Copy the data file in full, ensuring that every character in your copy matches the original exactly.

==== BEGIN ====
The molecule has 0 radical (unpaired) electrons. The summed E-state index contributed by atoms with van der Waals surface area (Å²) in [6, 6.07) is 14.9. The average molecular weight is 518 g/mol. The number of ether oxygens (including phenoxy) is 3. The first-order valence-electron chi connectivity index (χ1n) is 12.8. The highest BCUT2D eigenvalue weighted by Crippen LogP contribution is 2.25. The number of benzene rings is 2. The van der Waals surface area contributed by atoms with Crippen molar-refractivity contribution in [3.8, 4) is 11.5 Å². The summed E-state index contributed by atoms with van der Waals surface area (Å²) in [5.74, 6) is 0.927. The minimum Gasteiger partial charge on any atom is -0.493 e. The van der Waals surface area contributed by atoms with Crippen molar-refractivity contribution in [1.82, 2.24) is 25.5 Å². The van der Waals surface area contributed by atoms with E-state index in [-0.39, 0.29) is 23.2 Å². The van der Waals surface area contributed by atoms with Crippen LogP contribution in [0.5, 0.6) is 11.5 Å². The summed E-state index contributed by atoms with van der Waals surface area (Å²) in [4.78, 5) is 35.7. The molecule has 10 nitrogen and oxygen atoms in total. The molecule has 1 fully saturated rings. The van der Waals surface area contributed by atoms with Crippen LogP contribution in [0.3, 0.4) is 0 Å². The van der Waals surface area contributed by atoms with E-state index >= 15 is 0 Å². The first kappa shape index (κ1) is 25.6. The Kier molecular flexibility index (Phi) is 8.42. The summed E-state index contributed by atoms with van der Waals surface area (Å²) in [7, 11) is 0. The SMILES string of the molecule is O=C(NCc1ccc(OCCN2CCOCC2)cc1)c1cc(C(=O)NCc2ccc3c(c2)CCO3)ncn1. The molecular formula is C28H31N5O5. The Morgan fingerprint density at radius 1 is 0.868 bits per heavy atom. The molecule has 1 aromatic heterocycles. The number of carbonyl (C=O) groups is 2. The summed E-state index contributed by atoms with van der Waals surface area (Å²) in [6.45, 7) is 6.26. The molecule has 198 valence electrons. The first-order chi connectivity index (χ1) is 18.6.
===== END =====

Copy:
The molecule has 0 radical (unpaired) electrons. The summed E-state index contributed by atoms with van der Waals surface area (Å²) in [6, 6.07) is 14.9. The average molecular weight is 518 g/mol. The number of ether oxygens (including phenoxy) is 3. The first-order valence-electron chi connectivity index (χ1n) is 12.8. The highest BCUT2D eigenvalue weighted by Crippen LogP contribution is 2.25. The number of benzene rings is 2. The van der Waals surface area contributed by atoms with Crippen molar-refractivity contribution in [3.8, 4) is 11.5 Å². The summed E-state index contributed by atoms with van der Waals surface area (Å²) in [5.74, 6) is 0.927. The minimum Gasteiger partial charge on any atom is -0.493 e. The van der Waals surface area contributed by atoms with Crippen molar-refractivity contribution in [1.82, 2.24) is 25.5 Å². The van der Waals surface area contributed by atoms with E-state index in [-0.39, 0.29) is 23.2 Å². The van der Waals surface area contributed by atoms with Crippen LogP contribution in [0.5, 0.6) is 11.5 Å². The summed E-state index contributed by atoms with van der Waals surface area (Å²) in [4.78, 5) is 35.7. The molecule has 10 nitrogen and oxygen atoms in total. The molecule has 1 fully saturated rings. The van der Waals surface area contributed by atoms with Crippen LogP contribution in [0.3, 0.4) is 0 Å². The van der Waals surface area contributed by atoms with E-state index >= 15 is 0 Å². The first kappa shape index (κ1) is 25.6. The Kier molecular flexibility index (Phi) is 8.42. The summed E-state index contributed by atoms with van der Waals surface area (Å²) in [7, 11) is 0. The SMILES string of the molecule is O=C(NCc1ccc(OCCN2CCOCC2)cc1)c1cc(C(=O)NCc2ccc3c(c2)CCO3)ncn1. The molecular formula is C28H31N5O5. The Morgan fingerprint density at radius 1 is 0.868 bits per heavy atom. The molecule has 1 aromatic heterocycles. The number of carbonyl (C=O) groups is 2. The summed E-state index contributed by atoms with van der Waals surface area (Å²) in [6.45, 7) is 6.26. The molecule has 198 valence electrons. The first-order chi connectivity index (χ1) is 18.6.